On Friday afternoon I stared at the text message from my doctor, giving me the results of my estrogen level test: “nonexistent.”
Nonexistent. Maybe that’s what all women go through when they go through menopause. I don’t know. But I know that with the things I’ve been dealing with, I was willing to give the sample of Estrogen gel the doctor gave me a try. Within thirty minutes of applying it, I noticed a difference. I could feel my hard edges softening. My appetite returned. It felt like my life was going from two to three dimensions.
And as I felt better, the contrast made it clearer to me how I had been living — with nonexistent energy, nonexistent motivation, like a wooden stick figure trying to find a way to go through the motions. Yes, I had times where everything came together and I felt like myself again, but I didn’t know when they would come, or how to bring them.
But you must return to your God; maintain love and justice, and wait for your God always. Hos. 12:6
I read that verse in Dr. Delgado’s waiting room, while I was trying to have a spiritual time in the midst of feeling like my chemistry was off, a bit shaky and weak. What a great verse it is. It reminds me that the most important things to God are for us to practice love and justice. It also spoke to my heart: I need to ALWAYS wait for the Lord. I need to be patient in my nonexistence, knowing He will thinks I am awesome and has my back, that He is faithful and passionately wants the right thing for me.
The next morning, Saturday, was grey as we left early to go to have a reunion with our old friends David and Sheila. Driving under the overcast sky, we prayed, and asked God to use us over the coming weekend. Then I read aloud the first chapter of “One Thousand Gifts” by Ann Voscamp. We read about the tragedy of her life, and how she closed her fists to God.
The book mentioned the story of Hezekiah, and how he prayed to live 15 more years, and God answered his prayer. But when he did, he fathered Manasseh, who led the Israelites to do much evil. Voscamp related what her brother in law said, “Maybe you don’t want to change the story, because you don’t know what a different ending holds.”
How much would I like to change the story sometimes! How much I would like to not be nonexistent. How much I would change what I see as less than optimal circumstances and situations because (gasp) I think I know better than God how things ought to go.
And Mary said, “My soul magnifies the Lord… Luke 1:46
I read this verse in “One Thousand Gifts” and I made it my goal for the weekend to become less, especially in my world view, and instead focus on making God greater.
The sun came out. We arrived in Cleveland, TN and had a wonderful visit with David and Sheila. It was inspiring to see how they have matured because they have honored their relationship with God. I saw the peace in their hearts, and what they have been learning. I saw how they give to so many. “I’ve decided there is no failure,” David told me, “because failure is an ending.”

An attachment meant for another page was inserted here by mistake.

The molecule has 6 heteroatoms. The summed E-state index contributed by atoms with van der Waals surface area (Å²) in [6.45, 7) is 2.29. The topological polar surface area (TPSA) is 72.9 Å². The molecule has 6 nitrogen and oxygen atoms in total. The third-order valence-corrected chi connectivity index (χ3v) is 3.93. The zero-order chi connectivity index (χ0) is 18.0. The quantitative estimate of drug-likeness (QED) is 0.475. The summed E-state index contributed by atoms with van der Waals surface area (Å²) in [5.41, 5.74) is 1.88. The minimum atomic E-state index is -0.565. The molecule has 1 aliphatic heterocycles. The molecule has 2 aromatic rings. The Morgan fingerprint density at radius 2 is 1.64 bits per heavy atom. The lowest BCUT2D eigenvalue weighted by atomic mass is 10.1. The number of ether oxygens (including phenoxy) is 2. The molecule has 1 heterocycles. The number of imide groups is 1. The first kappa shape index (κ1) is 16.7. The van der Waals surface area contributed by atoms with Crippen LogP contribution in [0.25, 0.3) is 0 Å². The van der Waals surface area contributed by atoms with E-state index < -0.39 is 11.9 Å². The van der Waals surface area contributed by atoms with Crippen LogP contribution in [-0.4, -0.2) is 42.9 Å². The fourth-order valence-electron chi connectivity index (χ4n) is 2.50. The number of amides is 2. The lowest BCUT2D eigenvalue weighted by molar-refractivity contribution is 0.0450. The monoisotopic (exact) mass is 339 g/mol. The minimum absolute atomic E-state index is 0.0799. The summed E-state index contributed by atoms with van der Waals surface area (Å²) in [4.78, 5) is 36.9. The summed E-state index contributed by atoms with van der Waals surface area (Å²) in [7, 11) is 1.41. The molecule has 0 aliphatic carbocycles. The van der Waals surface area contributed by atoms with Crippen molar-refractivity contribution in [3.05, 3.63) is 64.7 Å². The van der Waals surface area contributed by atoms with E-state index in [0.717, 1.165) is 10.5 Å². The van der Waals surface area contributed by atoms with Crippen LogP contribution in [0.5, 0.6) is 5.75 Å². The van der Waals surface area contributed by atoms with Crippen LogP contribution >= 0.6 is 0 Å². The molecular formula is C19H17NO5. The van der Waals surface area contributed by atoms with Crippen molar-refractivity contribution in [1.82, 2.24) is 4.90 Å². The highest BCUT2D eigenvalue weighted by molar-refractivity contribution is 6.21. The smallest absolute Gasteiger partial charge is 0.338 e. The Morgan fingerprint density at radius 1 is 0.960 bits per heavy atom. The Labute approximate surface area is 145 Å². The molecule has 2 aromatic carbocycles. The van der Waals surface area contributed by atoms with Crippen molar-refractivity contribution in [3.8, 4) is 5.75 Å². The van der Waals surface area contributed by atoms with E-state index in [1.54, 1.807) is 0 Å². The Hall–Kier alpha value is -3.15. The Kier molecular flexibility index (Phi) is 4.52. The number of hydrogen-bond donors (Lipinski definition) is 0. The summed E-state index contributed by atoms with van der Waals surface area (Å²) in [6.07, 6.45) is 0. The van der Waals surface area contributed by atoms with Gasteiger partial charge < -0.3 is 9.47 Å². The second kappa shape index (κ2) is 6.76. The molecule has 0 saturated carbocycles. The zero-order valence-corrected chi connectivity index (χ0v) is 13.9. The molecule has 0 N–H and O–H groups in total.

It’s true. Life is a process. What looks like a failure can be God’s success. And what we think of as a success can turn out badly. The only way is to totally rely on God.
From there we went to the wedding. What special vignettes I remember! Seeing Devon, beautiful in a light blue dress and red lipstick, slip in the seat next to me just before the wedding started. She made it in time. Seeing Dave walk Rachel down the aisle, she so lovely and he so proud. The groom looking like he was tearing up. Hearing how Rachel’s favorite thing about her husband to be was his passion for God. The barn turned into a fairytale with flowers and twinkle lights. My grandchildren running around the grassy fields in the twilight, Layla looking like a little Norse princess in her flowered dress and suede boots, the front of her hair pulled back in two braids, with long curls bouncing. Ethan “exploring” with me, keeping a running dialog, bright blond hair and his now grubby white oxford shirt. I dragged my daughters to the dance floor and we danced, and later Layla came and twirled with impish happiness to the music.
Sunday we woke to a vista of lovely hills covered with mist. We drove back through the beautiful scenery, singing “How Great Thou Art.” We read more of Voscamp’s book, about how thankfulness is the soil from which God works.
Do not be anxious about anything, but in every situation, by prayer and petition, with thanksgiving, present your requests to God. Phil 4:6
That is a challenging concept for me. How can I be thankful for situations that my own best thinking tells me are not they way they need to be?
My thought is, I’ll arrange things how they need to be, I’ll pray about how things need to be, and then when they are, I’ll be thankful. God wants me to be thankful first, thankful in the nonexistence.
Then we got to church at North River, and I did one of my favorite things — I sat next to my son and worshiped God. And I listened to Tom Brown’s sermon on how we CAN change the world, as overwhelming and hopeless as it seems. Tom read the following scripture:
The least of you will become a thousand, the smallest a mighty nation. I am the LORD; in its time I will do this swiftly.” Is 60:22
The least of you will become a thousand. God can take the nonexistent and make it great.
Even failure is not an obstacle. I keep worrying about the details, trying to assure that everything works out perfectly. But what’s amazing to me is that even if things don’t go perfectly, even if things fail, God can use the failures. It can all a part of His plan.
I need to learn to thank God in the incompleteness, in the failure, in the nonexistence, because I TRUST Him. He who brought the broken manged body of Jesus back to life, seated at His right hand, can work in any situation. We CAN change the world, though our efforts seem feeble and fallible. May His will, and His will only, be done always.